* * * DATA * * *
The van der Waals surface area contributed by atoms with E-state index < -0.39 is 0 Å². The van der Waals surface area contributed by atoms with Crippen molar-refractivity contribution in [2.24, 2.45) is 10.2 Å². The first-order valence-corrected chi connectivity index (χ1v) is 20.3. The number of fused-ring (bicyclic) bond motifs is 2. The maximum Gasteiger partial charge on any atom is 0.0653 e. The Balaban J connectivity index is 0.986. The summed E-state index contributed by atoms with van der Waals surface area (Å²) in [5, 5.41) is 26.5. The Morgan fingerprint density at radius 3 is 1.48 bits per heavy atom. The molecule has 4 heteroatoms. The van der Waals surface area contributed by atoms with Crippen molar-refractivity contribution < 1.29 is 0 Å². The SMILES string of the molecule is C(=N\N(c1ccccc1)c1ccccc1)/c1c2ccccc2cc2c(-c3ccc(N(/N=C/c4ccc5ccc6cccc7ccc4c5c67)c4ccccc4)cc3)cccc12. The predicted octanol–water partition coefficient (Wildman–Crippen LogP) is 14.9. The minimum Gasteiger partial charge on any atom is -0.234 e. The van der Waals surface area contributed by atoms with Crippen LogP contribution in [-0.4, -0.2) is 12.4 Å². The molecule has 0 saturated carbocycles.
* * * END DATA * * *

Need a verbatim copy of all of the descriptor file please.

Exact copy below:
The van der Waals surface area contributed by atoms with E-state index < -0.39 is 0 Å². The van der Waals surface area contributed by atoms with Crippen molar-refractivity contribution in [2.24, 2.45) is 10.2 Å². The first-order valence-corrected chi connectivity index (χ1v) is 20.3. The number of fused-ring (bicyclic) bond motifs is 2. The maximum Gasteiger partial charge on any atom is 0.0653 e. The Balaban J connectivity index is 0.986. The summed E-state index contributed by atoms with van der Waals surface area (Å²) in [5, 5.41) is 26.5. The Morgan fingerprint density at radius 3 is 1.48 bits per heavy atom. The molecule has 4 heteroatoms. The van der Waals surface area contributed by atoms with Crippen molar-refractivity contribution < 1.29 is 0 Å². The SMILES string of the molecule is C(=N\N(c1ccccc1)c1ccccc1)/c1c2ccccc2cc2c(-c3ccc(N(/N=C/c4ccc5ccc6cccc7ccc4c5c67)c4ccccc4)cc3)cccc12. The predicted octanol–water partition coefficient (Wildman–Crippen LogP) is 14.9. The minimum Gasteiger partial charge on any atom is -0.234 e. The van der Waals surface area contributed by atoms with Crippen LogP contribution in [-0.4, -0.2) is 12.4 Å². The molecule has 0 saturated carbocycles.